Good things are happening! This week, we have amazing news to share: The Lever is now unionized. Also, we review the best developments of 2022, because this year’s wins are next year’s building blocks.
The Lever Staff Form A Union
Labor is one of The Lever’s core beats, and we often celebrate union victories in our weekly You Love To See It newsletter. Today, we get to announce one here at home.
The Lever’s staff recently unanimously voted to unionize, and management agreed to voluntarily recognize the independent Lever Union. The Lever bargaining unit includes seven employees in the editorial, production, and marketing departments.
“The Lever staff believes every worker deserves a union,” said Lever Union representative and reporter Julia Rock. “The Lever is about taking on power — whether it is bankers, climate profiteers, or politicians. The best way we can do that is together.”
David Sirota, The Lever’s founder and editor-in-chief, said, “Congratulations to The Lever staff — I’m looking forward to another year in which we continue and expand our accountability journalism in the reader-supported newsroom that we’re building.”
In a few short years, we have built a sustainable, independent newsroom from scratch — an outlet that can compete with legacy media giants on some of the biggest stories of the day and also report important stories of corruption and influence that corporate media will never tell.
As we continue to build The Lever, we will do so with a united voice — and the power of a union.
Health Care Becomes A Human Right
In November, Oregon voters passed Measure 111, making affordable health care a fundamental human right. It became the first state in the country to change its constitution to enshrine the right to health care. The measure states: “It is the obligation of the state to ensure that every resident of Oregon has access to cost-effective, clinically appropriate and affordable health care as a fundamental right.”
By including the right to affordable health care in its constitution, Oregon will have more authority to address rising health care costs and prevent the legislature from cutting current recipients from Medicaid, including undocumented immigrants.
Passing Measure 111 and securing the constitutional right to health care was a lifelong goal of Portland Democrat Mitch Greenlick, who served in the state’s legislature and attempted at least eight times in 16 years to bring such a proposal before voters. Greenlick passed away in 2020, after advocating the proposal in that year’s legislative session.
LA Bans Oil And Gas Drilling
In a historic win for Los Angelenos on the front lines of the struggle against environmental racism, the LA City Council voted 12-0 on December 2 to ban new oil wells immediately and phase out existing ones within 20 years.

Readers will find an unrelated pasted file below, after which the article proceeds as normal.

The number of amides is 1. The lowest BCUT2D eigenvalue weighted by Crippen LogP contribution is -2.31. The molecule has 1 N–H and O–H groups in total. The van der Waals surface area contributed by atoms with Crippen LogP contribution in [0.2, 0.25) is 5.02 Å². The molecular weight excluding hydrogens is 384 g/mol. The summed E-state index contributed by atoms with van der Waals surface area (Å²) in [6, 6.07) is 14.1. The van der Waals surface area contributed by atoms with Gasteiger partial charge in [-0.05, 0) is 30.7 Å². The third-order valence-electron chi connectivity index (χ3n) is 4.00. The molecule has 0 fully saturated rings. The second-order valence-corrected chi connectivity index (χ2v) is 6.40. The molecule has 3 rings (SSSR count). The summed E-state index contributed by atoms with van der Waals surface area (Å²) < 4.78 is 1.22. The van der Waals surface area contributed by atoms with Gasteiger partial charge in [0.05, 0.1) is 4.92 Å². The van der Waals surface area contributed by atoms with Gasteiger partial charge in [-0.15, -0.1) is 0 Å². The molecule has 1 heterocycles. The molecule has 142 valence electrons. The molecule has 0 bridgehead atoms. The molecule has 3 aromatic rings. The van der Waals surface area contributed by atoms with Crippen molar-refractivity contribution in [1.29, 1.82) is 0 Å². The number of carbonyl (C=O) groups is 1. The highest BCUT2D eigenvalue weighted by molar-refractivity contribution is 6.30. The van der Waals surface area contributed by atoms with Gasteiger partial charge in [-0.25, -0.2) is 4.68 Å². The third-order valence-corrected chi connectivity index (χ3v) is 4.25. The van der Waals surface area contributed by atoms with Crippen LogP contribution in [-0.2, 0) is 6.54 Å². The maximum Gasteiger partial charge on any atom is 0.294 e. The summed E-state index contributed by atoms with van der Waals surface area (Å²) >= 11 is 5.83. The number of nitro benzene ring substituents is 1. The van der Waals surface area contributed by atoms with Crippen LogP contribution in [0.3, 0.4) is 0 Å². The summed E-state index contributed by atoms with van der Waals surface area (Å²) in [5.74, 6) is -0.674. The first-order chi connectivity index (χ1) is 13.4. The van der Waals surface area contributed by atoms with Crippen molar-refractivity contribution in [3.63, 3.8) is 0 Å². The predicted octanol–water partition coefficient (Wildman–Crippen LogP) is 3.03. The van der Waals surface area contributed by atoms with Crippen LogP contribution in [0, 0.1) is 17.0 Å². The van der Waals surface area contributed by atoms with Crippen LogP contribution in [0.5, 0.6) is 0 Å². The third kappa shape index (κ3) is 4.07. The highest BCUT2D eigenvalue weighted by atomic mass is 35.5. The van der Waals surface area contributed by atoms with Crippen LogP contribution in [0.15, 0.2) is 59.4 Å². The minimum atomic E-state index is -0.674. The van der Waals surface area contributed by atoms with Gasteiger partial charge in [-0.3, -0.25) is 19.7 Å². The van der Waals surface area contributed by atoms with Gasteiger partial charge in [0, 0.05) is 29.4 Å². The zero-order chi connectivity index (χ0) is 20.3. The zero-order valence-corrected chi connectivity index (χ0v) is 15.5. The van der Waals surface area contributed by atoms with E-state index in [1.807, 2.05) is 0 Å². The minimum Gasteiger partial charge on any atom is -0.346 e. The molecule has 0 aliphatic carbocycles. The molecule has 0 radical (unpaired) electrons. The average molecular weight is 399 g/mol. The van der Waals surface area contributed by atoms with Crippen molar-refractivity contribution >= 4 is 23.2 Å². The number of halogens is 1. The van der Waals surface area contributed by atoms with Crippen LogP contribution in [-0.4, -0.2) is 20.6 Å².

Los Angeles sits on the single largest urban oil field in the country, with nearly 4 million of its residents living within a quarter mile of an active or idle oil or gas well. Drilling infrastructure is predominantly located in low-income communities and Black and Latinx neighborhoods. For years, grassroots groups have organized for health protections in response to disproportionate exposure to drilling-released carcinogens and pollutants linked to respiratory disease, cancer, and other health conditions.
“The future of LA will be free from fossil fuel extraction,” Stand Together Against Neighborhood Drilling — LA, a coalition of community groups that spearheaded the law, said in a statement. “Black, Latinx, and other communities of color currently living near polluting oil wells and derricks in South LA and Wilmington will eventually breathe easier.”
In Six Years, Renewable Energy Would Pay For Itself
As if switching to renewable energy needs any more justification, a study published in June found that electrifying all energy sectors would immediately create lower energy prices. Moreover, all of the up-front costs of transitioning to 100 percent renewable energy would be paid back in just six years.
Professor Mark Jacobson, the study’s lead researcher, said, “By electrifying all energy sectors; producing electricity from clean, renewable sources; creating heat, cold, and hydrogen from such electricity; storing electricity, heat, cold and the hydrogen; expanding transmission; and shifting the time of some electricity use, we can create safe, cheap, and reliable energy everywhere.”
Global Renewable Energy Will Overtake Coal By 2025
As the cost of solar power has fallen by nearly 85 percent, global renewable power capacity is set to double by 2027. The International Energy Agency (IEA) recently predicted that solar power will become “the cheapest source of electricity in history” and that renewable energy will overtake coal as the largest source of electricity by early 2025.